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Getting ready for Mountain Lion: Clean up your Mac

Getting ready for Mountain Lion Clean and streamline your Mac

It's not too early to start thinking about getting your Mac prepared for Mountain Lion. By the way, I'm going on record as saying that Mountain Lion will be released to the public on July 18, 2012 -- if history repeats itself, Apple will hold its third-quarter financial call on July 17th and announce the availability of Mountain Lion for the next day. [Well, that didn't quite happen -- but don't be surprised if it's still the day after the earnings call, now scheduled for 7/24. –Ed.]

One of the best ways to ensure a smooth transition to Mountain Lion is to make sure that you've cleaned your Mac. I'm not talking about washing and detailing your favorite Mac; instead, I mean getting rid of the junk files that accumulate from the first day that you pull a Mac out of a box and start using it.

First, it's a good idea to check your current disk usage to make sure that you'll have enough storage to perform the upgrade. Select Apple menu > About This Mac and then click the More Info button. This launches the System Information app. Click the Storage tab and you'll see detailed information about what's taking up space on all attached drives:

Expect Mountain Lion to take up about 8 to 10 GB of free space. If your drive is low on space, it's time to clean up. Free apps like Grand Perspective and Omni Disk Sweeper can tell you what big files are chewing up space, giving you an idea of what to delete. However, use caution! Don't delete files just because they're big. When in doubt, Google file names you don't recognize, and take special care removing files from your Mac's Library folders.

Also think about emptying the Trash. Some new Mac users don't realize that they have to empty it occasionally, so it can take up gigabytes of space. In Mail.app, select Mailbox > Erase Deleted Items > In all accounts to free up space. iPhoto also holds onto deleted photos in a special trash bin -- select iPhoto > Empty iPhoto Trash to move them to the real Trash, and then empty it again.

Another big space waster? iOS device backups. If you're now using iCloud backup to back up your camera roll, accounts, documents and settings, and you've been an iOS user for years, you might have a ton of backups chewing up space. To delete those backups, launch iTunes, then select iTunes > Preferences. Click on the Devices button, and you should see a list of device backups:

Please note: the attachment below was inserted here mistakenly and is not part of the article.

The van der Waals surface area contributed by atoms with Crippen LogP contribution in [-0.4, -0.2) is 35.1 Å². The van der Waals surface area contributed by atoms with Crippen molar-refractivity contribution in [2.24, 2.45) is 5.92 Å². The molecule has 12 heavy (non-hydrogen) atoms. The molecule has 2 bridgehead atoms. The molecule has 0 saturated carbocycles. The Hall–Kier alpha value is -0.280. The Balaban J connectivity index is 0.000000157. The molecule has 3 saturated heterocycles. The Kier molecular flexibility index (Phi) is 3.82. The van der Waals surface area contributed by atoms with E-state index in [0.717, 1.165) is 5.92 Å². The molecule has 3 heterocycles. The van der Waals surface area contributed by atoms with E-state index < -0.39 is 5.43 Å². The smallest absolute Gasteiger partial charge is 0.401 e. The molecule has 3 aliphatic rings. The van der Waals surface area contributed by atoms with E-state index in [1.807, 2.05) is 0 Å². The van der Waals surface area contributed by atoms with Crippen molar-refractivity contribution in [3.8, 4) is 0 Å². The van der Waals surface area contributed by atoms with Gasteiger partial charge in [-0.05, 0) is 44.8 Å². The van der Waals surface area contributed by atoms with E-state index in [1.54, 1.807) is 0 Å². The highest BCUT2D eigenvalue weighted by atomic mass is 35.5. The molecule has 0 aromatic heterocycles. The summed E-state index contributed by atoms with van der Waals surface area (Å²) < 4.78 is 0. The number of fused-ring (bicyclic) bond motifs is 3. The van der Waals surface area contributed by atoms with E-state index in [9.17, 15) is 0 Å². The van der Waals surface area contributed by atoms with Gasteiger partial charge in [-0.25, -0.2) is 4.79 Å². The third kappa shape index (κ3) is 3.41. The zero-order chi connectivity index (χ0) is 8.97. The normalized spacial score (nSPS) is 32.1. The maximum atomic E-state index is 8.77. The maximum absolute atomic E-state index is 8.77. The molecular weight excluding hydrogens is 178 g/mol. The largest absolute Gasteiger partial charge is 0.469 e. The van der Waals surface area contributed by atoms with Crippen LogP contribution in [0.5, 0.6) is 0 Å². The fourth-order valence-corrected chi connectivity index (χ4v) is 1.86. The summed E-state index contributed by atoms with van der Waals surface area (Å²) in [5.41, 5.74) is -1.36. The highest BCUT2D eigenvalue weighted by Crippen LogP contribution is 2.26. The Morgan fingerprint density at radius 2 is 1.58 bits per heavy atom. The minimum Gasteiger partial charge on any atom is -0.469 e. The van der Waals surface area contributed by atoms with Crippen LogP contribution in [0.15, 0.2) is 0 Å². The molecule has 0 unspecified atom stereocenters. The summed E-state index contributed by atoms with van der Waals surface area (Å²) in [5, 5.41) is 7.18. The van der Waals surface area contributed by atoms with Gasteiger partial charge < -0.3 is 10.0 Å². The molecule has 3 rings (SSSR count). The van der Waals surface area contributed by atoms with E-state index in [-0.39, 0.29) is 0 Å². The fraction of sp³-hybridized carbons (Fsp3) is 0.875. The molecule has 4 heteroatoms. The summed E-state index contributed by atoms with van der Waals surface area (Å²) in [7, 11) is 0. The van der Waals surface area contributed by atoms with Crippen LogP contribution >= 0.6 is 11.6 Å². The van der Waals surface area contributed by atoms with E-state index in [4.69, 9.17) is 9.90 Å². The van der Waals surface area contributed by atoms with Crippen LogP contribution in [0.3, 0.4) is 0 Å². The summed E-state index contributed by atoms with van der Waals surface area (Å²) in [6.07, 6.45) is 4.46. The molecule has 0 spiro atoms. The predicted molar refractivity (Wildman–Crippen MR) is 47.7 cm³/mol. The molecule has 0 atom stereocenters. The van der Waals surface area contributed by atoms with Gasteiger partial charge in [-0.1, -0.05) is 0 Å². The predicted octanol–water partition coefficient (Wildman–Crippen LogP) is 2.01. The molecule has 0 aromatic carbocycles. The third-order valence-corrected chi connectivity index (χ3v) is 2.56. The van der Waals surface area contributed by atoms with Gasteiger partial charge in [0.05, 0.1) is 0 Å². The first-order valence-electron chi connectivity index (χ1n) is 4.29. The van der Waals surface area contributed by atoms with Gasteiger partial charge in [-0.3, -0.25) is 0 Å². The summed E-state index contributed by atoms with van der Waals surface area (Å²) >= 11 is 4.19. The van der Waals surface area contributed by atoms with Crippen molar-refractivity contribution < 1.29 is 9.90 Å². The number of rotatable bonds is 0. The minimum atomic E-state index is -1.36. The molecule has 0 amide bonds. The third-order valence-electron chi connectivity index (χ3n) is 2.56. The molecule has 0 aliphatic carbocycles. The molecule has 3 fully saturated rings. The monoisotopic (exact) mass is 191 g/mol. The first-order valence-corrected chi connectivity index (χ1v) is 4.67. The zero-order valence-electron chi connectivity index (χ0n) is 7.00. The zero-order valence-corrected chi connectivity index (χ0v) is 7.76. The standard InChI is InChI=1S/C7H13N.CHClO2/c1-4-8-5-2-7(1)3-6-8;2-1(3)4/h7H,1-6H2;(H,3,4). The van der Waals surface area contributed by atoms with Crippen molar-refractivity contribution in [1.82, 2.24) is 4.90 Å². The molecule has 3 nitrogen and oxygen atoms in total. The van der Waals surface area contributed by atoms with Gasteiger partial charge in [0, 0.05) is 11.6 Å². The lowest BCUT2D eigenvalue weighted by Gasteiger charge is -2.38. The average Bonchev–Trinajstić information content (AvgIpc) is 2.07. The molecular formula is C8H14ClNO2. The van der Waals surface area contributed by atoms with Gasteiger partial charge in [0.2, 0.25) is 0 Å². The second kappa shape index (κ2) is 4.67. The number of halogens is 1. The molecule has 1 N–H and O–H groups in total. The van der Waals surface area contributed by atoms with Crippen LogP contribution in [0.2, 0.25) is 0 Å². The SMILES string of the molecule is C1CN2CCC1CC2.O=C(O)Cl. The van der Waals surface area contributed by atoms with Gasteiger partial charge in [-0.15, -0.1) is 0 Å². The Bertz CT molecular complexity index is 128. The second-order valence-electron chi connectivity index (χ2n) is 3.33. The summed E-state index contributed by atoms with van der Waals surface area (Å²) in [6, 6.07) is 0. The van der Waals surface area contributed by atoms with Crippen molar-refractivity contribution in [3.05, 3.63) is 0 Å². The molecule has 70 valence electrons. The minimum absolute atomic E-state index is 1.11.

Getting ready for Mountain Lion Clean and streamline your Mac

Select one or more of the backups, and then click the Delete Backup button to dump those backups and clear up space.

One more tip is to clean up temporary files and system logs. Your Mac normally runs UNIX maintenance scripts between 3:15 and 5:30 AM local time, but if you have your machine shut off or asleep at night, they won't run. [As our commenters pointed out, while this used to be the case in earlier versions of OS X, modern versions will actually "catch up" on the maintenance routines when the machine is awake. –Ed.]

If you want to force a maintenance script to run, you can either install a free app like OnyX to perform cleanup and repair functions directly (a good idea), or use Terminal to run the scripts occasionally.

  1. Launch Terminal, which is in the Applications > Utilities folder
  2. Type the following command at the prompt, followed by the Return key:
    sudo periodic daily weekly monthly
  3. When prompted to type your Mac's admin password, do so and press return again.

As soon as the scripts have run, the Terminal prompt returns and you can quit Terminal.

Lastly, think about moving large folders or files to an external disk drive. The iPhoto and Aperture photo library and the iTunes Music folder are both notoriously huge.

These are some common-sense tips for clearing up space on any Mac, even if you're not going to be upgrading to Mountain Lion. However, an OS upgrade is a perfect time to change those hoarding habits.

For many new Mac owners, your move to Mountain Lion represents your first major upgrade. To help users prepare to make the jump, Steve Sande and Erica Sadun wrote Getting Ready for Mountain Lion, an Amazon/iBooks eBook. It's aimed at first-time upgraders and people looking for hints and tips about smoothing the transition. We're sharing some of our tips on TUAW in a series of posts about the 10.8 upgrade. OS X Mountain Lion 10.8 will be offered for sale in July 2012 for $19.99.

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